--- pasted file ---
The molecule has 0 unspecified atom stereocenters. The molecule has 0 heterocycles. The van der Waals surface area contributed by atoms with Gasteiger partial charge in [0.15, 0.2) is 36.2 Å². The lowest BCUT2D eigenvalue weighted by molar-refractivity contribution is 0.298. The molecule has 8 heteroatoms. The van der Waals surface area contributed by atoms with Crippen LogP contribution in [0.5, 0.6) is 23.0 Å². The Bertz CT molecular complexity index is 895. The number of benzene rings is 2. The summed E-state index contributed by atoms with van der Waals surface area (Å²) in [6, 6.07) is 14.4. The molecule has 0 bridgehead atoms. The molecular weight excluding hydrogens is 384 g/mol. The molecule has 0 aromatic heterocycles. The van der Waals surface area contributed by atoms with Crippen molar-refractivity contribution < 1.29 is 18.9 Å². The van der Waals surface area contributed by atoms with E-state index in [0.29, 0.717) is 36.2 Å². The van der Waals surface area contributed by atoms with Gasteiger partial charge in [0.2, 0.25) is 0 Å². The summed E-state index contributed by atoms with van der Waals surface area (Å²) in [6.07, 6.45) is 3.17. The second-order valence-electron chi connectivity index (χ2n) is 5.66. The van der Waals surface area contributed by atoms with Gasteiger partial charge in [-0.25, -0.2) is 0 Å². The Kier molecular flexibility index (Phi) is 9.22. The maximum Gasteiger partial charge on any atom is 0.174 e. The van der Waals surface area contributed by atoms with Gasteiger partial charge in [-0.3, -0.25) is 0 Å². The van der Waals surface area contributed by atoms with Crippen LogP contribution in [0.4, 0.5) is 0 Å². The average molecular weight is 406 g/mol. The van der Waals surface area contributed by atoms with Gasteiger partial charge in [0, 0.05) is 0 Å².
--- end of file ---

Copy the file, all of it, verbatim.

The molecule has 0 unspecified atom stereocenters. The molecule has 0 heterocycles. The van der Waals surface area contributed by atoms with Gasteiger partial charge in [0.15, 0.2) is 36.2 Å². The lowest BCUT2D eigenvalue weighted by molar-refractivity contribution is 0.298. The molecule has 8 heteroatoms. The van der Waals surface area contributed by atoms with Crippen LogP contribution in [0.5, 0.6) is 23.0 Å². The Bertz CT molecular complexity index is 895. The number of benzene rings is 2. The summed E-state index contributed by atoms with van der Waals surface area (Å²) in [6, 6.07) is 14.4. The molecule has 0 bridgehead atoms. The molecular weight excluding hydrogens is 384 g/mol. The molecule has 0 aromatic heterocycles. The van der Waals surface area contributed by atoms with Crippen molar-refractivity contribution < 1.29 is 18.9 Å². The van der Waals surface area contributed by atoms with E-state index in [0.29, 0.717) is 36.2 Å². The van der Waals surface area contributed by atoms with Gasteiger partial charge in [0.2, 0.25) is 0 Å². The summed E-state index contributed by atoms with van der Waals surface area (Å²) in [6.07, 6.45) is 3.17. The second-order valence-electron chi connectivity index (χ2n) is 5.66. The van der Waals surface area contributed by atoms with Gasteiger partial charge in [-0.25, -0.2) is 0 Å². The Kier molecular flexibility index (Phi) is 9.22. The maximum Gasteiger partial charge on any atom is 0.174 e. The van der Waals surface area contributed by atoms with Gasteiger partial charge in [-0.3, -0.25) is 0 Å². The van der Waals surface area contributed by atoms with Crippen LogP contribution in [0.4, 0.5) is 0 Å². The average molecular weight is 406 g/mol. The van der Waals surface area contributed by atoms with Gasteiger partial charge in [0, 0.05) is 0 Å².